In his short chapter “Of the Sacrament of the Lord’s Supper” in Table Talk, Martin Luther challenges the Roman Catholic view of how the sacrament (i.e. communion, Lord’s Supper, the Table) is administered. This short chapter does not tell us everything that Luther believed about the Lord’s Supper, but it points to his general convictions.
Luther’s Issue with the Church
The root of Luther’s critique of the administration of the Lord’s Supper in the Catholic Church is not in the administration of the sacrament itself. His critique is primarily concerned with the false authority that the church places on its bishops. For Luther, the root issue was apostolic succession. Apostles were elected by God, whereas bishops are appointed by man. Apostles never had “supremacy” over another and neither should priests, especially over the church and the sacrament.
As for the administration of the sacrament itself, Luther takes issue with “elevation,” at which point the body and blood of Christ is transubstantiated through the priests words hoc est corpus meum (“this is my body”). Luther calls this doctrine “mere idolatry.” Luther still believed Christ’s presence is somehow in the elements, but not because of the priest’s words. It is rather through Christ’s word and institution that he is present in the bread and cup. Therefore, Luther fights against the meaning behind the practice, while not finding it necessary to change the tradition itself.
This immediately gets the modern evangelical’s blood boiling. Jesus literally in the bread and cup! No! It is true, for Luther does not dispute the fact that Christ is somehow present in the elements; it is simply not the priest’s words that cause Christ’s presence to be there. Luther believes that Jesus body and blood are in the “present administering, although they may be understood as fulfilled on the cross.”
Unlike the Catholic priests, who believed that the Lord’s Supper gave grace through performing the act, Luther held that it was for “the strengthening of our faith, not doubting that Christ’s body and blood were given and shed for us, and that our sins by Christ’s death certainly are forgiven.” In short, Luther believed that the fruit of the sacrament was the assurance of forgiveness. He did not believe the sacrament was the cause of grace.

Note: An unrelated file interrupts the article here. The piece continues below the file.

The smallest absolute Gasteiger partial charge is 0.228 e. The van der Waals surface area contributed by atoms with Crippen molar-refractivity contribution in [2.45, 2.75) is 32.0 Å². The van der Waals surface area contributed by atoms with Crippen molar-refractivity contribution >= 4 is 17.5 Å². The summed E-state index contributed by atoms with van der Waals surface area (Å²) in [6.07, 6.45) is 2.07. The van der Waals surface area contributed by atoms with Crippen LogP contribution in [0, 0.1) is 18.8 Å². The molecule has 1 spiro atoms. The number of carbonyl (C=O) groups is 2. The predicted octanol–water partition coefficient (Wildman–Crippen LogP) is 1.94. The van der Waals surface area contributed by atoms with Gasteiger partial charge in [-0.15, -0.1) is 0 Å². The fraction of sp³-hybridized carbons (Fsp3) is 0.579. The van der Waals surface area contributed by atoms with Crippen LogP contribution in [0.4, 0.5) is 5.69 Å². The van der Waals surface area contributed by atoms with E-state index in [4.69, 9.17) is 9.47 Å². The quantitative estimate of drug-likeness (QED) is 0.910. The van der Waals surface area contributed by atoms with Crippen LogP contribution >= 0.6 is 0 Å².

Why does this matter for us today?
The contemporary evangelical will rightly fire back at Luther for his lack of haste to completely repudiate the doctrine of transubstantiation. At the same time, evangelicals can praise God that Luther resisted Rome’s claim to apostolic succession and supreme authority in faith and practice, as well as the Church’s insistence on grace/salvation through/by works. Still, evangelicals can view the Lord’s Supper, with Luther, as solely for sinners who are desperate for grace and find, at the Table, an opportunity to proclaim Jesus’ death for them once again—and continually until he returns (1 Cor. 11:26). Despite the fact that we do not hold to transubstantiation, we can, with Luther, wholeheartedly agree that the Supper is connected to ongoing covenant renewal in the gospel, providing a means of grace to reinforce repentance to and faith in Jesus.
5 responses to “Martin Luther and the Lord’s Supper”
What the “contemporary evangelical,” as you label them, does is rebuke the actual presence of Christ in Holy Communion, because of an inability to physically see the elements as flesh and as blood as they understand the latter elements to appear on Earth. However, with the same mouth, the “contemporary evangelical” will claim and give praise to the Holy Spirit within them- an invisible being that they have never seen in physical form- as they understand beings to appear on Earth. In that same regard, they praise and worship a god they have never physically seen. It seems that, based on the “contemporary evangelical” line of thinking, if it cannot be seen or logically rationalized within the confines of the human mind and in accordance with the physical attributes of like on Earth, then it cannot possibly be true.
Luther professed that although the Catholic belief of transubstantiation (the metaphysical transformation of bread and wine into blood and flesh) is “mere idolatry,” Christ is persistently and actually present in, under, and through the elements of Holy Communion. This belief is known today as consubstantiation. Largely, it points to a necessity of faith, which is something largely demanded by Christianity. Can we see God himself? No. Though we can see acts of God, and can even see his likeness in ourselves and in our fellow man, we cannot physically see God here on Earth. Is that grounds for discrediting any existence of God? Certainly not! That way of thinking presents numerous logical fallacies. Though we cannot see actual flesh and blood (as we know it), we acknowledge that Christ spoke the words He did, “This is my body,” and, “This is my blood,” according to the Scriptures and we have faith in that which was said, even though we are unable to completely explain it based on our ability or inability to process it with our human, constrained minds.
Did you ever see a Catholic pass by the church they cross themselves, tip their hats, and so forth?
Now, just think of how many Catholics, Lutherans and Protestants, what they call it, taking first communion. And they call that “Holy Eucharist,” which means, a Latin word, “Holy Ghost.” What is god? “That little piece of bread.” That little piece of bread, round, made like the sun-god that they worship, laying on the altar where the mice and roaches pack around, overnight. That’s not God. I’ll tell you that now. “First communion, confirmed to the church.” Nonsense.